TALLAHASSEE — A praying mass of immigrants and their supporters brought a Florida Senate budget committee to a halt Wednesday to oppose a contentious bill they liken to an Arizona-style illegal immigration crackdown.
Sen. J.D. Alexander, R-Lake Wales, announced at the beginning of the meeting that the bill would not be heard. More than 100 people who had come to protest the measure stood up and asked to be heard.
Alexander allowed some comments. The group sent up two girls who had trouble reaching the microphone.
"I am here for all the kids that didn't come because they were taking the FCAT," said 10-year-old Karla Amaya of Clearwater, referring to the Florida Comprehensive Assessment Test. "We don't want our parents to be deported because they're the ones … that protect us."
"They work so hard so they can buy us clothes and shelter and other stuff," said Nayeli Chagoya, 9, also of Clearwater.
They were followed by the Rev. Charles McKenzie of the NAACP and Tampa's Rainbow-PUSH Coalition, an organization founded by the Rev. Jesse Jackson.
"The children have spoken. The question is: Is this assembly listening?" McKenzie said. "Before you today is a matter of rightness and wrongness, and I hope that you would follow where the moral compass is leading and not just the discontented and angry voices of a few."
Polls have shown cracking down on illegal immigration is popular — except among Hispanics, a key voting bloc in Florida.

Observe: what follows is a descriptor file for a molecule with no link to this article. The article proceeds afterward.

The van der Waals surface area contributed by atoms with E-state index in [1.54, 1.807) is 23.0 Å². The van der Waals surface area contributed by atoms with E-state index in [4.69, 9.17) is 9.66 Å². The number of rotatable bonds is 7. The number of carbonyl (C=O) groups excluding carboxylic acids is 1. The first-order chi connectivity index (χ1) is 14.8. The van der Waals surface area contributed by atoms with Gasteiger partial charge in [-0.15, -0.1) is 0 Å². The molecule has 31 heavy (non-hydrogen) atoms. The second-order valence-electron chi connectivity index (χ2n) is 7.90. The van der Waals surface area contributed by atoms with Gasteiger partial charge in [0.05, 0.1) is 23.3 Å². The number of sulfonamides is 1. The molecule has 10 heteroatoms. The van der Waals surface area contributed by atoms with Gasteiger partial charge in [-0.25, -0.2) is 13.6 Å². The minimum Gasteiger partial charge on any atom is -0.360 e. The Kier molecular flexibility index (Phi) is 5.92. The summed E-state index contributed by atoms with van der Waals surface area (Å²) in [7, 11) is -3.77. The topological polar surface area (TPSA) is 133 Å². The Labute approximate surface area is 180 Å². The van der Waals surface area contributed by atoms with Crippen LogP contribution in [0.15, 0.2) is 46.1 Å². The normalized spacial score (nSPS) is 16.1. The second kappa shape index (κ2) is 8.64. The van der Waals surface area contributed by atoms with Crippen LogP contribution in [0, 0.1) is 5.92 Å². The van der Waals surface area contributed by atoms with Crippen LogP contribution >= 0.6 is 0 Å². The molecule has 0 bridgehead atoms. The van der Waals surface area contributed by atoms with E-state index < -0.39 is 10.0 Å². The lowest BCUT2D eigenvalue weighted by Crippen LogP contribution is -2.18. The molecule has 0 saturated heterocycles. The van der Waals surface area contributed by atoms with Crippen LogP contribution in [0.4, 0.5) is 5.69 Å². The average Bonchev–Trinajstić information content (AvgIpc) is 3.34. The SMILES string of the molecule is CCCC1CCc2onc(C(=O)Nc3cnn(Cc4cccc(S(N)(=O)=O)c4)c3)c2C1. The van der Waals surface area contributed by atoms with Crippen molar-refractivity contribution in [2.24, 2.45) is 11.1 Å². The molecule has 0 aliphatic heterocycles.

Of the crop of immigration bills in the Legislature, the Senate measure focuses on employers verifying the immigration status of prospective employees. The proposal, sponsored by Sen. Anitere Flores, R-Miami, has relaxed an earlier plan to get local police officers to try to enforce federal immigration law.
The bill won't get another hearing until after Easter. A more stringent bill, put forth by Rep. William Snyder, R-Stuart, will be heard Thursday by a panel in the House.
By the time McKenzie finished testifying before the Senate committee Wednesday, dozens of people had assembled near him.
A final speaker led the group in a tearful prayer.
"I'll just pray for you guys," Cecilia Perez told senators, with news media cameras flashing.
Patricia Mazzei can be reached at email@example.com.